Kodak EasyShare P712 - Dahili bellek Kodak P712 megazum dijital kameranın makul seviyede bir dahili belleği mevcut. Tampon belleğin kapasitesi JPEG formatta çekimler için rahatlık sağlıyor. JPEG formatta bri fotoğrafın maksimum dosya boyutu yaklaşık 4.9MB. Kodak EasyShare P712 aynı zamanda TIFF ve RAW formatta çekime de olanak tanıyor. Ancak bu formatlarda çok sayıda dosyanın işlenmesi büyük sıkıntı yaşatıyor. TIFF formatta en yüksek çözünürlükte bir fotoğraf yaklaşık 22MB yer kaplarken RAW formatta 13.1MB yer kaplıyor. Böylesine büyük dosyalar görüntü işlemci üzerinde yüksek hesaplama gücü gerektiriyor. Büyük dosya boyutları aynı zamanda bellek kartının belirlenmesinde de rol oyuyor. Bu dosya formatlarında çekim yapacaklar için hızlı veri yazma ve okuma özelliğine sahip bellek kartlarını tercih etmelerini öneriyoruz.

Kodak EasyShare P712 - 512MB depolama kapasitesi Dijital kameraları etkin ve hassas bir şekilde test edebilmek için her zaman SanDisk’in bellek kartlarını kullanıyoruz. Kodak EasyShare P712 dijital kamerayı incelerken Extreme III Secure Digital modelinin yanı sıra SanDisk Ultra II Plus 2GB bellek kartını da kullandık. Kodak P712 dijital kamera ile birlikte kullanmak üzere en az 512MB kapasiteli bir bellek kartı seçmenizi öneriyoruz. Bu şekilde hatırı sayılır miktarda yüksek çözünürlüklü JPEG fotoğraf kaydedebilirsiniz. RAW formatta çekim yapmak isteyen fotoğrafseverlere ise en az 2GB kapasiteli bir bellek kartı kullanmalarını öneriyoruz.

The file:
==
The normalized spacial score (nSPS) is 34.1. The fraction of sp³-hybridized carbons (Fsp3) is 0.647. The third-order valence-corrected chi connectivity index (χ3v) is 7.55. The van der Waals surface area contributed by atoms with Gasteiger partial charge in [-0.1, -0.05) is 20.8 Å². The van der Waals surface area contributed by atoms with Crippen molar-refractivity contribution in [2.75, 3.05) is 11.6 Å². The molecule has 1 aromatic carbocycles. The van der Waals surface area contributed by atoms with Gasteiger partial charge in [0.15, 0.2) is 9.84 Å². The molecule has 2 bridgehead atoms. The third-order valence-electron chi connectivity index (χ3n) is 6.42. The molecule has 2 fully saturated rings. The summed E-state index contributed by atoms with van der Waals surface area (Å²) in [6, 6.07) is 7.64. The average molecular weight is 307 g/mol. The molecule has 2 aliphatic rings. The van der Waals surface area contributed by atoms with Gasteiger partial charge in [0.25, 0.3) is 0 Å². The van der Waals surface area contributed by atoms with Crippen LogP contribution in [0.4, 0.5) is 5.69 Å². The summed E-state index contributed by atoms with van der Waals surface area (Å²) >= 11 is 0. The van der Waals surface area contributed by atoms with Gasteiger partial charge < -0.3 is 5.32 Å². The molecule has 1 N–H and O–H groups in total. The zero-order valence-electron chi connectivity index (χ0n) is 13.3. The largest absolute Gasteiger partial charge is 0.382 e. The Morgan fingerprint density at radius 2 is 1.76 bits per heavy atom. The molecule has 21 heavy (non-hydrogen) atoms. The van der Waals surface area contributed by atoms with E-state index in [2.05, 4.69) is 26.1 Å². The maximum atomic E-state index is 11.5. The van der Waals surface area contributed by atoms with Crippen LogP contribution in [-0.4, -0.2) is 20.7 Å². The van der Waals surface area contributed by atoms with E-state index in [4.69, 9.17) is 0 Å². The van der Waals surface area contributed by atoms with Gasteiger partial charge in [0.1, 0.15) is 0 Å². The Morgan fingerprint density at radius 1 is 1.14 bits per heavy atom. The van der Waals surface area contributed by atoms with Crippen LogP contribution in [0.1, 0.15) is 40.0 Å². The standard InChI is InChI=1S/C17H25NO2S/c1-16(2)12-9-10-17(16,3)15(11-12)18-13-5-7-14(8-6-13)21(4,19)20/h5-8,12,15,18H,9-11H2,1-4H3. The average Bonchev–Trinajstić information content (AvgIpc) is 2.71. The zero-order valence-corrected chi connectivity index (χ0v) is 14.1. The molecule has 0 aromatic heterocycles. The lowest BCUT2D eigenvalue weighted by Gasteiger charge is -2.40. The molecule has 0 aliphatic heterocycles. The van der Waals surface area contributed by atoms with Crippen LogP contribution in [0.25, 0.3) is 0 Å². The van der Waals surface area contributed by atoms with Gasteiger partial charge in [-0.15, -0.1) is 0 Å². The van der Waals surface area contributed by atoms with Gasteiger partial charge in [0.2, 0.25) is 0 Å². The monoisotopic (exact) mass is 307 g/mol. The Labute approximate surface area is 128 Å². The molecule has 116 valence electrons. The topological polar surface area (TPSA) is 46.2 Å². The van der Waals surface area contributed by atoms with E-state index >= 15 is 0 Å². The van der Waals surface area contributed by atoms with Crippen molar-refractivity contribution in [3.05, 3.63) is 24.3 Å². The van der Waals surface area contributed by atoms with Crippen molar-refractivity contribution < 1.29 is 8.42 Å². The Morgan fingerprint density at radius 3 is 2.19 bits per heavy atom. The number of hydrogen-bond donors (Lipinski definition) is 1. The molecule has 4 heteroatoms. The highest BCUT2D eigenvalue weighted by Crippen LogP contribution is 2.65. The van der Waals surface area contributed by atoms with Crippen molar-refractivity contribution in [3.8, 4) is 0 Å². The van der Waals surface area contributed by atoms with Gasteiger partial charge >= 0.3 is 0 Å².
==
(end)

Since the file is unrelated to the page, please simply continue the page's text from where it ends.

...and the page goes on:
512MB kapasiteli bellek kartı ile çekim sayıları RAW - 3072 x 2304 piksel - 13.1MB - 40 fotoğraf TIFF - 3072x2304 piksel - 23MB - 24 fotoğraf TIFF - 3072 x 2048 piksel - 22MB - 27 fotoğraf TIFF - 2592 x 1944 piksel - 16MB - 33 fotoğraf TIFF - 2048x1536 piksel - 9.8MB - 54 fotoğraf TIFF - 1280 x 960 piksel - 390KB - 137 fotoğraf JPEG - Fine - 3072 x 2304 piksel - 4.9MB - 107 fotoğraf JPEG - Standard - 3072 x 2304 piksel - 2.9MB - 184 fotoğraf JPEG - Normal - 3072 x 2304 piksel - 1.9MB - 283 fotoğraf JPEG - Fine - 3072 x 2048 piksel - 4.5MB - 120 fotoğraf JPEG - Standard - 3072 x 2048 piksel - 2.6MB - 206 fotoğraf JPEG - Normal - 3072 x 2048 piksel - 1.7MB - 317 fotoğraf JPEG - Fine - 2592 x 1944 piksel - 3.5MB - 150 fotoğraf JPEG - Standard - 2592 x 1944 piksel - 2.1MB - 257 fotoğraf JPEG - Normal - 2592 x 1944 piksel - 1.4MB - 392 fotoğraf JPEG - Fine - 2048x1536 piksel - 2.2MB - 238 fotoğraf JPEG - Standard - 2048x1536 piksel - 1.3 MB - 403 fotoğraf JPEG - Normal - 2048x1536 piksel - 0.9MB - 616 fotoğraf JPEG - Fine - 1280 x 960 piksel - 0.9MB - 582 fotoğraf JPEG - Standard - 1280 x 960 piksel - 0.6MB - 952 fotoğraf JPEG - Normal - 1280 x 960 piksel - 0.4MB - 1429 fotoğraf Video - 640x480 piksel - 9 dk 12 sn Video - 320x240 piksel - 15 dk 14 sn